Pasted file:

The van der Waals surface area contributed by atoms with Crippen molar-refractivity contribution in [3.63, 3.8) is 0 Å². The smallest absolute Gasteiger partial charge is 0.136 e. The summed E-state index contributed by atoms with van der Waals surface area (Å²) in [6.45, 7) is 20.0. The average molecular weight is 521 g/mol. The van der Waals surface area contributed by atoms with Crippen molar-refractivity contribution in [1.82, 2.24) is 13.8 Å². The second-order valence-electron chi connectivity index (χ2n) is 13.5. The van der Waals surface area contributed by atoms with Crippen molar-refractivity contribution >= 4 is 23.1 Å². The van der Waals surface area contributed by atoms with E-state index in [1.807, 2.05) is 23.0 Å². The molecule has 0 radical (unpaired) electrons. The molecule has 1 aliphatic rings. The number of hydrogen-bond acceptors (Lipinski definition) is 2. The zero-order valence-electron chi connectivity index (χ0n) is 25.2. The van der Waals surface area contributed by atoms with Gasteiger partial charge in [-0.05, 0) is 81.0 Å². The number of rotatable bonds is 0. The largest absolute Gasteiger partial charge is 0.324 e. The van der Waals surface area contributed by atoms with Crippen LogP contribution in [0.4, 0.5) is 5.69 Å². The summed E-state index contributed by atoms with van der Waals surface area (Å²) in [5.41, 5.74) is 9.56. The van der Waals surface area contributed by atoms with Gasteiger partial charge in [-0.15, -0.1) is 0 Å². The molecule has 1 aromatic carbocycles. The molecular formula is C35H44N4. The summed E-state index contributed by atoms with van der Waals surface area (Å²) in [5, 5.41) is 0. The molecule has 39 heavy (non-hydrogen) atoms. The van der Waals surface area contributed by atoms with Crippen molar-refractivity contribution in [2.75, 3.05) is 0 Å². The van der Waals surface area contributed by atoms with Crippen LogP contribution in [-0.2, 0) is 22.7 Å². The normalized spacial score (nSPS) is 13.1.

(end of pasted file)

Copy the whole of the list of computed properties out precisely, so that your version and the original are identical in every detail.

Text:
The van der Waals surface area contributed by atoms with Crippen molar-refractivity contribution in [3.63, 3.8) is 0 Å². The smallest absolute Gasteiger partial charge is 0.136 e. The summed E-state index contributed by atoms with van der Waals surface area (Å²) in [6.45, 7) is 20.0. The average molecular weight is 521 g/mol. The van der Waals surface area contributed by atoms with Crippen molar-refractivity contribution in [1.82, 2.24) is 13.8 Å². The second-order valence-electron chi connectivity index (χ2n) is 13.5. The van der Waals surface area contributed by atoms with Crippen molar-refractivity contribution >= 4 is 23.1 Å². The van der Waals surface area contributed by atoms with E-state index in [1.807, 2.05) is 23.0 Å². The molecule has 0 radical (unpaired) electrons. The molecule has 1 aliphatic rings. The number of hydrogen-bond acceptors (Lipinski definition) is 2. The zero-order valence-electron chi connectivity index (χ0n) is 25.2. The van der Waals surface area contributed by atoms with Gasteiger partial charge in [-0.05, 0) is 81.0 Å². The number of rotatable bonds is 0. The largest absolute Gasteiger partial charge is 0.324 e. The van der Waals surface area contributed by atoms with Crippen LogP contribution in [0.4, 0.5) is 5.69 Å². The summed E-state index contributed by atoms with van der Waals surface area (Å²) in [5.41, 5.74) is 9.56. The van der Waals surface area contributed by atoms with Gasteiger partial charge in [-0.15, -0.1) is 0 Å². The molecule has 1 aromatic carbocycles. The molecular formula is C35H44N4. The summed E-state index contributed by atoms with van der Waals surface area (Å²) in [5, 5.41) is 0. The molecule has 39 heavy (non-hydrogen) atoms. The van der Waals surface area contributed by atoms with Crippen molar-refractivity contribution in [2.75, 3.05) is 0 Å². The van der Waals surface area contributed by atoms with Crippen LogP contribution in [-0.2, 0) is 22.7 Å². The normalized spacial score (nSPS) is 13.1.